I have not yet, evaluated this article using my critical thinking skills I learned by reading Critical Thinking About Research: Psychology and Related Professions, written by Dr. Julian Meltzoff I highly recommended to advocates, patients and professionals who wants to improve their skills as consumers of research documents in psychology and related professions (i.e. social worker, counseling, psychiatric nurse, etc).
This is not a book on research design or high level statistics. I consider it a book of concepts
and ways of evaluating scientific documents. I am alarmed by the little number of professionals that actually understand Evidence Based Treatment (which really means Scientific Researched modalities for validity and reliability. Clinicians in mental health know next to nothing about science. They sound like they do by throuhing around some statistics and using buzzwords and impressive language. But in close examination, I have come to realized they are actually in full of rubbish (to put it mildly). Another book that open my eyes on this Evidence Based Treatment movement, which I see may clinicians holding it or taking it as if it was another fad. Which is actually how they now practice. Clinicians are currently practicing by fads and agreement not by evidence. The other book is "Whores of the Courts: Fraud of Psychiatric Testimony and the Rape of American Justice by Dr. Margaret A. Hagen. both books are not fad, but the a growing number of scientifically based well researched, cited and documented record of the practice of a health system going nuts. Ignoring not only the science they claim to practice but the critical Code of Ethics necessary for the welfare of their patients.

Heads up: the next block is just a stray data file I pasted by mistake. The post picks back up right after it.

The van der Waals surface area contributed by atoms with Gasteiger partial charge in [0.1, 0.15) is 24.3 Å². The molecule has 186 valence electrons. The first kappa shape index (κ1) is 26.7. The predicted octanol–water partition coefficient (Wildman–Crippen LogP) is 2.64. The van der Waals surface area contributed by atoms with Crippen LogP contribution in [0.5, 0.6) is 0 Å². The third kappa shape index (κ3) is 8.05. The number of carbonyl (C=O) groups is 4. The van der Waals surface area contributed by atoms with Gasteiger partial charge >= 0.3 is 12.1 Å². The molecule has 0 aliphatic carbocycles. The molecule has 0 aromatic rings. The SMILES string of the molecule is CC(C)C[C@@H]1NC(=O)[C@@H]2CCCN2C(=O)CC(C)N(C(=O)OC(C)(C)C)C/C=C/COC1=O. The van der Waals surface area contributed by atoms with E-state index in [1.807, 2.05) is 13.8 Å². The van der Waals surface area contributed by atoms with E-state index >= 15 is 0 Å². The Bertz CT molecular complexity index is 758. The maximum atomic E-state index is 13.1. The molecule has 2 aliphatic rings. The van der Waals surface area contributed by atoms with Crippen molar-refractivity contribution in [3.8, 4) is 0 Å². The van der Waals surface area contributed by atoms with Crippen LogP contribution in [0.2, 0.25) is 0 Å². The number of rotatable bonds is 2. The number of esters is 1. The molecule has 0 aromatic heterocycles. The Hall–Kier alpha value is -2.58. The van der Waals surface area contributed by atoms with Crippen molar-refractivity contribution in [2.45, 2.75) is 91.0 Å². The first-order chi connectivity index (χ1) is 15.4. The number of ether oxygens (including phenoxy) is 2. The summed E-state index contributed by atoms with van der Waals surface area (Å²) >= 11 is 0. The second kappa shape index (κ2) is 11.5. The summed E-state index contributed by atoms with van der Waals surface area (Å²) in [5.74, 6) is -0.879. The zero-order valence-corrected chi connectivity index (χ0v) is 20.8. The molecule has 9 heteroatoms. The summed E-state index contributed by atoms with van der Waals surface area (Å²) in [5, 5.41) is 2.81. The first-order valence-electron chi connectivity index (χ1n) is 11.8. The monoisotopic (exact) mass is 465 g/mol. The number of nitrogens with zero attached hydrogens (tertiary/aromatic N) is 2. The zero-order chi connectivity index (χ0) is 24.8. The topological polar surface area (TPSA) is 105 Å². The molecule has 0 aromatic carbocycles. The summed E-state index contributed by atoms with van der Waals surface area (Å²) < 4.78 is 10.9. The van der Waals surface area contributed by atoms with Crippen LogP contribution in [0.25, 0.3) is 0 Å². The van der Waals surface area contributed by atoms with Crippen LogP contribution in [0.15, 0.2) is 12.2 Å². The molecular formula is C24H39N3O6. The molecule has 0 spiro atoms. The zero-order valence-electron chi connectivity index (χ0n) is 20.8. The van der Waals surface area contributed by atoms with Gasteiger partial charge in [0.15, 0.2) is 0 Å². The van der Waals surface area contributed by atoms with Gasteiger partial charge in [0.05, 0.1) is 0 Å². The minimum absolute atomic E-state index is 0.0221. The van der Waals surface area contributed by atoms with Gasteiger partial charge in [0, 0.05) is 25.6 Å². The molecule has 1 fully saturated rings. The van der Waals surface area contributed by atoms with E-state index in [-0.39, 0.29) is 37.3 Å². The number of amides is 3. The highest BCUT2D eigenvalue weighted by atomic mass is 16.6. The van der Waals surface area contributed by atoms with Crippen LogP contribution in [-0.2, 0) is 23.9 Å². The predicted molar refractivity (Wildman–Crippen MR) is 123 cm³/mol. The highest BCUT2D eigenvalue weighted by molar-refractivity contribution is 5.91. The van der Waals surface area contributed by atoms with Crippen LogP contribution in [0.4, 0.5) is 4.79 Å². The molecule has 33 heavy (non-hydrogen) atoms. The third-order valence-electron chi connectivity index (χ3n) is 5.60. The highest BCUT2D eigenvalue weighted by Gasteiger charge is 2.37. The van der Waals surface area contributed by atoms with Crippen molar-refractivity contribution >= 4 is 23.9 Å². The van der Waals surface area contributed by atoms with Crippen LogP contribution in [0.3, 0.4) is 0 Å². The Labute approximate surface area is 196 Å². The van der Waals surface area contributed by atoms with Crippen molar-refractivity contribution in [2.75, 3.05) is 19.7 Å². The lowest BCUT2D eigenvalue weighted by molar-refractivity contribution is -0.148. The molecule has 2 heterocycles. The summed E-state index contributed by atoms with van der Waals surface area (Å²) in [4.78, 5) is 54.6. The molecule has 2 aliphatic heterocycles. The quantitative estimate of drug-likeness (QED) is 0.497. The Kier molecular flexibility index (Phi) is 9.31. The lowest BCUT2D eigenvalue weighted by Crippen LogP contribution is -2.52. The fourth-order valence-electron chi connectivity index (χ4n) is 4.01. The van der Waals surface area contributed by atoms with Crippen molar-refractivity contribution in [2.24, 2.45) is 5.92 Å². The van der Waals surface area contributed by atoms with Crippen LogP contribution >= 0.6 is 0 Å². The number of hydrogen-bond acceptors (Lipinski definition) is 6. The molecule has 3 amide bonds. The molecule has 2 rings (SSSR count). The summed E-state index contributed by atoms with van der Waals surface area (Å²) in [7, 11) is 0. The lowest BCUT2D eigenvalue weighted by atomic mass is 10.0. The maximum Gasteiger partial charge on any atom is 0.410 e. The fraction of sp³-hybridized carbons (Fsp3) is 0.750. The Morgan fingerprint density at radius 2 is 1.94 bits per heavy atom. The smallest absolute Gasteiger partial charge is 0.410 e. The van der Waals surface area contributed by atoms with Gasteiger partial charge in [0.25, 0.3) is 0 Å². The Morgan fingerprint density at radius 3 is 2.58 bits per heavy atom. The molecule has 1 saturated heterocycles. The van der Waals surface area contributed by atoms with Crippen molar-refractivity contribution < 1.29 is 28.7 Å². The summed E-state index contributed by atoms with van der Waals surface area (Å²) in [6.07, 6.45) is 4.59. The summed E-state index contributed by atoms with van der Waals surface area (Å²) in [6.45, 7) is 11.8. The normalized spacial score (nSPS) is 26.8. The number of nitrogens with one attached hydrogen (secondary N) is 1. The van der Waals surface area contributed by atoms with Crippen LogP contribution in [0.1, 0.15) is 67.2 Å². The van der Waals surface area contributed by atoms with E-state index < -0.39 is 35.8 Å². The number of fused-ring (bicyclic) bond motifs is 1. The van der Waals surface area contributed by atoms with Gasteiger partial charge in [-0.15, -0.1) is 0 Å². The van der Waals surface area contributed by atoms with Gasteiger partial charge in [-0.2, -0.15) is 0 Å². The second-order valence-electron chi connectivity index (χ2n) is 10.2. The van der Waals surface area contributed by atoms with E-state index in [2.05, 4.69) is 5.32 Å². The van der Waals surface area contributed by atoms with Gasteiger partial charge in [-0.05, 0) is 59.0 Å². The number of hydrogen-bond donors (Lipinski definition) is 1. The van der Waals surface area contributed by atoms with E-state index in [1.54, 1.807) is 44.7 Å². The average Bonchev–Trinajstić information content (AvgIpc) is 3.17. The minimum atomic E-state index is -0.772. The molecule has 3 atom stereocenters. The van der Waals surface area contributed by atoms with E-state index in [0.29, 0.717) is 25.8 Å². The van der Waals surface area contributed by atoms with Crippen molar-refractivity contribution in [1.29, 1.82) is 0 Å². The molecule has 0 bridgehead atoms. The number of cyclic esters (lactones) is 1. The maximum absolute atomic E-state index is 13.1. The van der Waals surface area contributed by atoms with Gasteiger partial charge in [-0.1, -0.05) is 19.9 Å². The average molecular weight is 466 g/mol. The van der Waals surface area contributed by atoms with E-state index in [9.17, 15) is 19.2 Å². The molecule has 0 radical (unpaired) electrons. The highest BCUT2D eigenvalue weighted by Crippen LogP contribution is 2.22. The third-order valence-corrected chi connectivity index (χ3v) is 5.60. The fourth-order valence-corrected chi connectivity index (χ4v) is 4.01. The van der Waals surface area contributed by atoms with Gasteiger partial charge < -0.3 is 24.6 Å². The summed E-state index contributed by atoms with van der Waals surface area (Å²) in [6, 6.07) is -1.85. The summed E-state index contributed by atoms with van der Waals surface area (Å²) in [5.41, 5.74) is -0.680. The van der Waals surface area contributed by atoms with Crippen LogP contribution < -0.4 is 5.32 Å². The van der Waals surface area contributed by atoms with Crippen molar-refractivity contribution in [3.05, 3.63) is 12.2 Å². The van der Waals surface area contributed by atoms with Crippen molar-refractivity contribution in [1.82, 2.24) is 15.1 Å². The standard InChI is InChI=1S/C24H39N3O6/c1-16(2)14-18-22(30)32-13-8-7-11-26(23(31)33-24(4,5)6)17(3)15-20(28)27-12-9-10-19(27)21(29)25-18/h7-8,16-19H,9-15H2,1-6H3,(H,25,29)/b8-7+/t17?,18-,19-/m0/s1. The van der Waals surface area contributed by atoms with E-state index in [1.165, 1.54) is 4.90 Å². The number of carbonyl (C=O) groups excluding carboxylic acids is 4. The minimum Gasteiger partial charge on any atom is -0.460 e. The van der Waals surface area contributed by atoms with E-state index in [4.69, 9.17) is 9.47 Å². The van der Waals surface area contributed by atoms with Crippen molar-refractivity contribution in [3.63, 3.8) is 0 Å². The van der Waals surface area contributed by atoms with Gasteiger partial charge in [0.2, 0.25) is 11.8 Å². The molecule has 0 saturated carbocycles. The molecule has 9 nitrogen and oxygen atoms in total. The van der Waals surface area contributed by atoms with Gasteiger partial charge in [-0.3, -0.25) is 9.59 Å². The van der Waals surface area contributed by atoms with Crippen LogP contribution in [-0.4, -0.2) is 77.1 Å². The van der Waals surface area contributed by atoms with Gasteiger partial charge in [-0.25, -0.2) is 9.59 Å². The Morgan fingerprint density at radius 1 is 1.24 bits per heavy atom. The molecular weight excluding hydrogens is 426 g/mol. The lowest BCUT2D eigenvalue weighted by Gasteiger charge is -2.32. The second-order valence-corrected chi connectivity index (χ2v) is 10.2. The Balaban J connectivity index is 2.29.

Clinicians are actually joyfully oblivious to the harm they are producing to substance use and mental health patients. Unfortunately it is not an exception, but a rule, the conditions are prevalent not only a few examples.
Please help me think about this article, and make some comments on what you read.
Emergency departments reported a significant rise in the number of visits related to the opioid addiction medication buprenorphine between 2005 and 2010, according to a new government report.